What do you see in the picture above? What you see may depend on what you are looking for. Also, what you see one moment may not be there the next moment, or it might be the opposite of what you saw in the first place. Or perhaps you see two different things at the same time. So what do you see?
Reading Ross Douthat’s Bad Religion: How We Became a Nation of Heretics found me both hopeful and seething. I loved Douthat’s commentary on mid-twentieth century American Christianity; it was at this time period that the American Church was at its peak, growing, healthy, spiritual. I also loved the final chapter; it was worth the price of the book. But when I came to the section on prosperity preachers and the “name it/claim it” gang, I became livid at the memories I have experienced through the years with such outrageous movements, and I became grieved at what popular 21st century Christianity has done to the orthodox Christian faith. I am not claiming to have “the only true and pure faith myself” (God knows how roller-coasterish my own spiritual journey has been), but I do know through almost 60 years on earth that some things are truly out-of-bounds to Christian orthodoxy.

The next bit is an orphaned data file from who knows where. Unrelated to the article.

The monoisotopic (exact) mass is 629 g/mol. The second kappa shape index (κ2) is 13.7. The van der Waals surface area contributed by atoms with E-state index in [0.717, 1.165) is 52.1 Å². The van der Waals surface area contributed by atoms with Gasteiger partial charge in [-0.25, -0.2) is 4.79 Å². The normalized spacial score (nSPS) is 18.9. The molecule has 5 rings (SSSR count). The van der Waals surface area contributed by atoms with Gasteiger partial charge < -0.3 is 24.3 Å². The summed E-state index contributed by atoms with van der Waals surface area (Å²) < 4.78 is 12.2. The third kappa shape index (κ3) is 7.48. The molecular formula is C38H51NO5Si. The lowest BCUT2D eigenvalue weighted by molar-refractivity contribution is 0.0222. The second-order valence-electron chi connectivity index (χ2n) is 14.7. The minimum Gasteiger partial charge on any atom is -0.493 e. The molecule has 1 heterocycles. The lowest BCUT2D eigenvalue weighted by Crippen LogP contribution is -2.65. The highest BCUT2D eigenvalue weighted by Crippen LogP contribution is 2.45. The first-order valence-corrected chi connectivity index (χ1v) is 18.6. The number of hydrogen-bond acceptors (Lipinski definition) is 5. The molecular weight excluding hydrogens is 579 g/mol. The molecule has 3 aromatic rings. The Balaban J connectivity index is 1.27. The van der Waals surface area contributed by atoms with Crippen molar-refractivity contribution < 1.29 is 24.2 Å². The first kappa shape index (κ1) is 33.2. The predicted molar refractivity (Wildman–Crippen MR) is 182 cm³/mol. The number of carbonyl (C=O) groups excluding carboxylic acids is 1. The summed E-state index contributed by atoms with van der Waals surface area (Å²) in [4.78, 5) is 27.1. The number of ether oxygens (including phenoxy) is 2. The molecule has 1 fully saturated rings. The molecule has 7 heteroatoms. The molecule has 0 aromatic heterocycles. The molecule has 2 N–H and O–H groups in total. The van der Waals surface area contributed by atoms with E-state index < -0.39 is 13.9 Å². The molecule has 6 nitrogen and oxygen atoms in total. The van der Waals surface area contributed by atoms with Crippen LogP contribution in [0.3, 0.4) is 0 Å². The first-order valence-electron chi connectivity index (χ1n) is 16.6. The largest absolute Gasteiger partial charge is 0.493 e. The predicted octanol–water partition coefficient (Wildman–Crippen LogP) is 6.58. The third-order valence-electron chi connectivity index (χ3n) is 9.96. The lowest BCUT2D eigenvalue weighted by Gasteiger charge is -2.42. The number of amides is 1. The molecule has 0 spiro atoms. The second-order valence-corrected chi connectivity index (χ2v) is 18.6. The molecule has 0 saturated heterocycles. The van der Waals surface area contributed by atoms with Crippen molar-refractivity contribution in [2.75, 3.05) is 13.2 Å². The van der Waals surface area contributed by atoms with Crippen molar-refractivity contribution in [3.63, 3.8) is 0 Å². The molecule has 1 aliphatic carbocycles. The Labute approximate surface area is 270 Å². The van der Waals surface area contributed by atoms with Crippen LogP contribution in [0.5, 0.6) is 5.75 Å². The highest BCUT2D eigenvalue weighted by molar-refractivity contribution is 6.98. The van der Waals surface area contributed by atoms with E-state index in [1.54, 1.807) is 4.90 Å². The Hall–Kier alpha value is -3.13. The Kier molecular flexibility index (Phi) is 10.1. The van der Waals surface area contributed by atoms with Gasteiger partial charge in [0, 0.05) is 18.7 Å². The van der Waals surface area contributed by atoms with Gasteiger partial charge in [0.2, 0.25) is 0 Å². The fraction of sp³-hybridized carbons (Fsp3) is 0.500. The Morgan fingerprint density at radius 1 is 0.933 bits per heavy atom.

Douthat’s style is open-minded, balanced, and fair to both Protestants and Roman Catholics. I appreciate this. His book is a call to action to return to a more sane, common sense, streamlined, historically sound Christian Orthodoxy. For me, personally, of all our assigned texts this semester, this one has impacted me the most. It revived my spirit and personal theology; I was surprised by my response. Douthat expressed in writing much of what I have been thinking about for years. Several items stood out but the most outstanding was what he had to say about mystery and paradox. “What defines this consensus, above all—what distinguishes orthodoxy from heresy, the central river from the delta—is a commitment to mystery and paradox. Mysteries abide at the heart of every religious faith, but the Christian tradition is uniquely comfortable preaching dogmas that can seem like riddles, offering answers that swiftly lead to further questions, and confronting believers with the possibility that the truth about God passes all our understanding.” Beautiful! I felt like I was reading Richard Rohr. Douthat continues: